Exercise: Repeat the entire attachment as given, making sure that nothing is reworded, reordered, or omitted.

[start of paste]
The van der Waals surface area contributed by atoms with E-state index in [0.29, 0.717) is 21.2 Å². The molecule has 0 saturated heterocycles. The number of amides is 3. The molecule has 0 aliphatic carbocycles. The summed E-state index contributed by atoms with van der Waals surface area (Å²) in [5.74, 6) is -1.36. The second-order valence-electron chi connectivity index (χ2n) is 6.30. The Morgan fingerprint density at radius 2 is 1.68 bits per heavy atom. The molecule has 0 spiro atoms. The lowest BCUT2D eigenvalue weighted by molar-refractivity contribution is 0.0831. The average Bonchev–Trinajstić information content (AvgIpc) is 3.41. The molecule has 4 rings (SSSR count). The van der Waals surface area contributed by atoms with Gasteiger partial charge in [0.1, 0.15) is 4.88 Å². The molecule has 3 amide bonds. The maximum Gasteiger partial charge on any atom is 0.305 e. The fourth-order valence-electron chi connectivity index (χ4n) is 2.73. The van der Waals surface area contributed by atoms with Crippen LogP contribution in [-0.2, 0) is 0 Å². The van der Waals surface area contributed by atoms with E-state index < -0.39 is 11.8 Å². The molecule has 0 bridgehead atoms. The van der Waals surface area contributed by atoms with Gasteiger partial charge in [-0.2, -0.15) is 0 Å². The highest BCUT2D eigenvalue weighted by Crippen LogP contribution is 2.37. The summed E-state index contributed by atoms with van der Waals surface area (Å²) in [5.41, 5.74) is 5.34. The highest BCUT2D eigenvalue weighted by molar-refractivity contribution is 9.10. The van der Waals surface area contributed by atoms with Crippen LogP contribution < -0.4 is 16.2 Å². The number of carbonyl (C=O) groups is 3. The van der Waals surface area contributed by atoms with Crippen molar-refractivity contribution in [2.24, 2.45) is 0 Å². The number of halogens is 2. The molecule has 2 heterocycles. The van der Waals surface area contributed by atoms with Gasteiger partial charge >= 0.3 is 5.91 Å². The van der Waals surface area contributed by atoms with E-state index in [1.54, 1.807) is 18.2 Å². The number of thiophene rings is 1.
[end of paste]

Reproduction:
The van der Waals surface area contributed by atoms with E-state index in [0.29, 0.717) is 21.2 Å². The molecule has 0 saturated heterocycles. The number of amides is 3. The molecule has 0 aliphatic carbocycles. The summed E-state index contributed by atoms with van der Waals surface area (Å²) in [5.74, 6) is -1.36. The second-order valence-electron chi connectivity index (χ2n) is 6.30. The Morgan fingerprint density at radius 2 is 1.68 bits per heavy atom. The molecule has 0 spiro atoms. The lowest BCUT2D eigenvalue weighted by molar-refractivity contribution is 0.0831. The average Bonchev–Trinajstić information content (AvgIpc) is 3.41. The molecule has 4 rings (SSSR count). The van der Waals surface area contributed by atoms with Gasteiger partial charge in [0.1, 0.15) is 4.88 Å². The molecule has 3 amide bonds. The maximum Gasteiger partial charge on any atom is 0.305 e. The fourth-order valence-electron chi connectivity index (χ4n) is 2.73. The van der Waals surface area contributed by atoms with Crippen LogP contribution in [-0.2, 0) is 0 Å². The van der Waals surface area contributed by atoms with E-state index < -0.39 is 11.8 Å². The molecule has 0 bridgehead atoms. The van der Waals surface area contributed by atoms with Gasteiger partial charge in [-0.2, -0.15) is 0 Å². The highest BCUT2D eigenvalue weighted by Crippen LogP contribution is 2.37. The summed E-state index contributed by atoms with van der Waals surface area (Å²) in [5.41, 5.74) is 5.34. The highest BCUT2D eigenvalue weighted by molar-refractivity contribution is 9.10. The van der Waals surface area contributed by atoms with Crippen LogP contribution < -0.4 is 16.2 Å². The number of carbonyl (C=O) groups is 3. The van der Waals surface area contributed by atoms with Crippen molar-refractivity contribution in [2.24, 2.45) is 0 Å². The number of halogens is 2. The molecule has 2 heterocycles. The van der Waals surface area contributed by atoms with Gasteiger partial charge >= 0.3 is 5.91 Å². The van der Waals surface area contributed by atoms with E-state index in [1.54, 1.807) is 18.2 Å². The number of thiophene rings is 1.